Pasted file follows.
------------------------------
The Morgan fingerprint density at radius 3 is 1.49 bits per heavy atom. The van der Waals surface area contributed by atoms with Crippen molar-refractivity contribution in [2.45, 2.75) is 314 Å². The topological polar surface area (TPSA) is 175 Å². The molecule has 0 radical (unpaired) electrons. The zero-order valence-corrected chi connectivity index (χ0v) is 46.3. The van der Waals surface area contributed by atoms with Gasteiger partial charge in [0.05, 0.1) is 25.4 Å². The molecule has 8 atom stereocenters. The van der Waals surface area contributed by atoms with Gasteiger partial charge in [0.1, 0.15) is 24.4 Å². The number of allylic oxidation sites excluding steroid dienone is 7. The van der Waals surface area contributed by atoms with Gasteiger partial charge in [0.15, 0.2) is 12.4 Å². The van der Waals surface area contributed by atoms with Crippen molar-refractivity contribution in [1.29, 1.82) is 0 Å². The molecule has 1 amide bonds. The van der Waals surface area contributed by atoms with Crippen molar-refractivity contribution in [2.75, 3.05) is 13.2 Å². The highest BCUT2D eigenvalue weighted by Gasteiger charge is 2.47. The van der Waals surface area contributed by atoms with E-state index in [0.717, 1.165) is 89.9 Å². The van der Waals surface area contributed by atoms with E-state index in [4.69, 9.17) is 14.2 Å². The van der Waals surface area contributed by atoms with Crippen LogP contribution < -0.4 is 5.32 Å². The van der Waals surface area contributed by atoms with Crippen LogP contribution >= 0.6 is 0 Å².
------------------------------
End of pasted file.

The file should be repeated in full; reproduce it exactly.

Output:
The Morgan fingerprint density at radius 3 is 1.49 bits per heavy atom. The van der Waals surface area contributed by atoms with Crippen molar-refractivity contribution in [2.45, 2.75) is 314 Å². The topological polar surface area (TPSA) is 175 Å². The molecule has 0 radical (unpaired) electrons. The zero-order valence-corrected chi connectivity index (χ0v) is 46.3. The van der Waals surface area contributed by atoms with Gasteiger partial charge in [0.05, 0.1) is 25.4 Å². The molecule has 8 atom stereocenters. The van der Waals surface area contributed by atoms with Gasteiger partial charge in [0.1, 0.15) is 24.4 Å². The number of allylic oxidation sites excluding steroid dienone is 7. The van der Waals surface area contributed by atoms with Gasteiger partial charge in [0.15, 0.2) is 12.4 Å². The van der Waals surface area contributed by atoms with Crippen molar-refractivity contribution in [1.29, 1.82) is 0 Å². The molecule has 1 amide bonds. The van der Waals surface area contributed by atoms with Crippen molar-refractivity contribution in [2.75, 3.05) is 13.2 Å². The highest BCUT2D eigenvalue weighted by Gasteiger charge is 2.47. The van der Waals surface area contributed by atoms with E-state index in [0.717, 1.165) is 89.9 Å². The van der Waals surface area contributed by atoms with E-state index in [4.69, 9.17) is 14.2 Å². The van der Waals surface area contributed by atoms with Crippen LogP contribution < -0.4 is 5.32 Å². The van der Waals surface area contributed by atoms with Crippen LogP contribution >= 0.6 is 0 Å².